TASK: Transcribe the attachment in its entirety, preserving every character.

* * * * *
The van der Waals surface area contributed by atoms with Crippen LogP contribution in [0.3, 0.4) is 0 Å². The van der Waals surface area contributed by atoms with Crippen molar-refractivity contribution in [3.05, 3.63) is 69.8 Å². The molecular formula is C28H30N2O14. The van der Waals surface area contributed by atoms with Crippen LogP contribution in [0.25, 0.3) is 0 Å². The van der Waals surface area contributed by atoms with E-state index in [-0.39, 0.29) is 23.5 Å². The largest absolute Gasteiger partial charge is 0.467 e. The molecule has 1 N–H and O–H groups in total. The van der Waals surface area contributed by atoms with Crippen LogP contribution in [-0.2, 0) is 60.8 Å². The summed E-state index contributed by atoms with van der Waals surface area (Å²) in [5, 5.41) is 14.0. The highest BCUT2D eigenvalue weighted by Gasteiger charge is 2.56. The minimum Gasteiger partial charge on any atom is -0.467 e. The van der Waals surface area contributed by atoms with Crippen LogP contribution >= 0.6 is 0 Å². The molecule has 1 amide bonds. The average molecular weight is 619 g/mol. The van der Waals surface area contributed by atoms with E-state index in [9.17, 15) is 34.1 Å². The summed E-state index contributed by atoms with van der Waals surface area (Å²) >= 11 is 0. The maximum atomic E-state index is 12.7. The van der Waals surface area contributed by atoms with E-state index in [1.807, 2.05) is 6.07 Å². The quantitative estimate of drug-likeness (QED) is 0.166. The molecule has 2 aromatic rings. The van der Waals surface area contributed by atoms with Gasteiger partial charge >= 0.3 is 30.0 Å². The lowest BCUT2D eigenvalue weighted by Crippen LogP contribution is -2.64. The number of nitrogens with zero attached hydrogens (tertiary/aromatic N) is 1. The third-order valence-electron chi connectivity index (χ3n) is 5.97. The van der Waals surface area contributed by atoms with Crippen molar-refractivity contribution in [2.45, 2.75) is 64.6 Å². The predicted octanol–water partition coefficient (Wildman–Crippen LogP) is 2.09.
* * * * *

The van der Waals surface area contributed by atoms with Crippen LogP contribution in [0.3, 0.4) is 0 Å². The van der Waals surface area contributed by atoms with Crippen molar-refractivity contribution in [3.05, 3.63) is 69.8 Å². The molecular formula is C28H30N2O14. The van der Waals surface area contributed by atoms with Crippen LogP contribution in [0.25, 0.3) is 0 Å². The van der Waals surface area contributed by atoms with E-state index in [-0.39, 0.29) is 23.5 Å². The largest absolute Gasteiger partial charge is 0.467 e. The molecule has 1 N–H and O–H groups in total. The van der Waals surface area contributed by atoms with Crippen LogP contribution in [-0.2, 0) is 60.8 Å². The summed E-state index contributed by atoms with van der Waals surface area (Å²) in [5, 5.41) is 14.0. The highest BCUT2D eigenvalue weighted by Gasteiger charge is 2.56. The minimum Gasteiger partial charge on any atom is -0.467 e. The van der Waals surface area contributed by atoms with Crippen LogP contribution >= 0.6 is 0 Å². The molecule has 1 amide bonds. The average molecular weight is 619 g/mol. The van der Waals surface area contributed by atoms with E-state index in [9.17, 15) is 34.1 Å². The summed E-state index contributed by atoms with van der Waals surface area (Å²) >= 11 is 0. The maximum atomic E-state index is 12.7. The van der Waals surface area contributed by atoms with E-state index in [1.807, 2.05) is 6.07 Å². The quantitative estimate of drug-likeness (QED) is 0.166. The molecule has 2 aromatic rings. The van der Waals surface area contributed by atoms with Gasteiger partial charge >= 0.3 is 30.0 Å². The lowest BCUT2D eigenvalue weighted by Crippen LogP contribution is -2.64. The number of nitrogens with zero attached hydrogens (tertiary/aromatic N) is 1. The third-order valence-electron chi connectivity index (χ3n) is 5.97. The van der Waals surface area contributed by atoms with Crippen molar-refractivity contribution in [2.45, 2.75) is 64.6 Å². The predicted octanol–water partition coefficient (Wildman–Crippen LogP) is 2.09.